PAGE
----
Building a New (Online) Home

For years I used to used to host my personal homepage on a site called Flavors. It was pretty much all I wanted from a homepage, a simple one page site that I could point people to that just listed all of my social media profiles in one place. The digital equivalent of a business card pretty much. Flavors had a nice little feature where it would pull in (via API calls) information from your social media accounts into the page itself. I wrote a few years back about my issue with being trapped in eco systems, and this also extends to internet presence too. Most content is locked away in different silos and Flavors had the apporach of aggregating all that content from disparate pages back into a central location. It's the reverse approach to what the indie web crowd describe as POSSE; Publish (on your) Own Site, Syndicate Elsewhere. For the most part, this worked well for me. It was low effort. I just hooked everything up once and then whenever I posted something somewhere, it made it back to my central site.

But then, things went wrong. Flavors eventually got purchased by, a business card company. There was the usual email that went out to subscribers, promising that nothing will change and everything will stay the same. They were correct, nothing did change, everything did stay the same, and that was bad. There were no updates to the service, no fixes, no new features, the service was just left to rot for years. I carried on with my subscription though, my site worked and I was too lazy to find an alternative.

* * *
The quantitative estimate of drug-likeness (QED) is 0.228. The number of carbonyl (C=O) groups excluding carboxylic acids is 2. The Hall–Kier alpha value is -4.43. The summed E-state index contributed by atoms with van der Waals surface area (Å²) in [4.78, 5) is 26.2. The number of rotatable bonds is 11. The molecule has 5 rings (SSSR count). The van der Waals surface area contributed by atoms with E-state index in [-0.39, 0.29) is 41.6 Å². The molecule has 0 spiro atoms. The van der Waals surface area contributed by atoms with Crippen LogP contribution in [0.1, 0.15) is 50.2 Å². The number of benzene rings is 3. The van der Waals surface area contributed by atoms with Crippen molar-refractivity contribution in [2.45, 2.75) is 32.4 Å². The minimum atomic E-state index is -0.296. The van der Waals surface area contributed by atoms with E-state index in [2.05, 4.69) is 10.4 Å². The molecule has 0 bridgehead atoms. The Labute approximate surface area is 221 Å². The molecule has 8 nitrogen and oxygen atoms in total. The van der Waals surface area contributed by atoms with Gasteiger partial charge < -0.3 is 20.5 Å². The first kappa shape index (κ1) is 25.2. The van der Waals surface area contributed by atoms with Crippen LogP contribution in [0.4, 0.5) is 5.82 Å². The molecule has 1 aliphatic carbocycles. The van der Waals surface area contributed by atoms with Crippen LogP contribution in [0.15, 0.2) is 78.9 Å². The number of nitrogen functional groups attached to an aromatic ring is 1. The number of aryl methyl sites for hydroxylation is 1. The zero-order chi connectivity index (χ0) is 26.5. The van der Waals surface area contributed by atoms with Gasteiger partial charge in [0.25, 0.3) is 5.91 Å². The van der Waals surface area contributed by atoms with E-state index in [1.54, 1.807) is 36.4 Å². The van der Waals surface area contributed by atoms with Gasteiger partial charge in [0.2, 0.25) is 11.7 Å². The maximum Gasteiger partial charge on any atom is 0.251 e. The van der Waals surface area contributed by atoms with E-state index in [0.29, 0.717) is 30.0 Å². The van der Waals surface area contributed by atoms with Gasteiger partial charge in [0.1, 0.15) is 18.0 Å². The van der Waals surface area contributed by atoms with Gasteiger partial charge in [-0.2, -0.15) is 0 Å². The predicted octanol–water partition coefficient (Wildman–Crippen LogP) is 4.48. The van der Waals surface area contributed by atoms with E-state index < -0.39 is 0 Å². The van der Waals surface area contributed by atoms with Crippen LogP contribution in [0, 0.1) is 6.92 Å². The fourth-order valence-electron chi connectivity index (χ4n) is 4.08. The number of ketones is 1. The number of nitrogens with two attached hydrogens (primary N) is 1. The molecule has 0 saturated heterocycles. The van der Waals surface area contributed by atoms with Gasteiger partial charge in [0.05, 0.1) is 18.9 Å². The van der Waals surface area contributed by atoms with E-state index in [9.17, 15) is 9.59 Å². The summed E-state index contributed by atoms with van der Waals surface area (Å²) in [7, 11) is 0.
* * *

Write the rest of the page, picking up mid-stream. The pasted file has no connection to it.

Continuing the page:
Then came the day I was dreading, an email from Flavors saying that they were going to discontinue the service and I had to pack my bags and leave. Subscribers were given until 18th May 2017 to find an alternative.

To be honest, it was a good thing, it certainly was the kick up the bum I needed to actually work on a new homepage. So I had a look at my options. They suggested Squarespace, but I wanted something a little simpler. After much looking around, I settled on coding a one page HTML site myself and hosting it via Github Pages. It was the slightly harder, more technical route, but it was because I wanted to fulfil some objectives at the same time, namely:

  • Learning to code HTML and CSS (properly)
  • Learning how to use Git
  • Hosting the page for free
A few weeks of diving into HTML tutorials, learning my way around Git and getting really familiar with the command line, I finally got the page out at

This took a lot of tweaking to get working properly!

It's very basic, but I certainly learnt a lot from it. There's definitely a few things I want to change, like implementing web mentions and other geeky bits and bobs, but that's for another time. Also, it means I don't have to pay for hosting any more, result!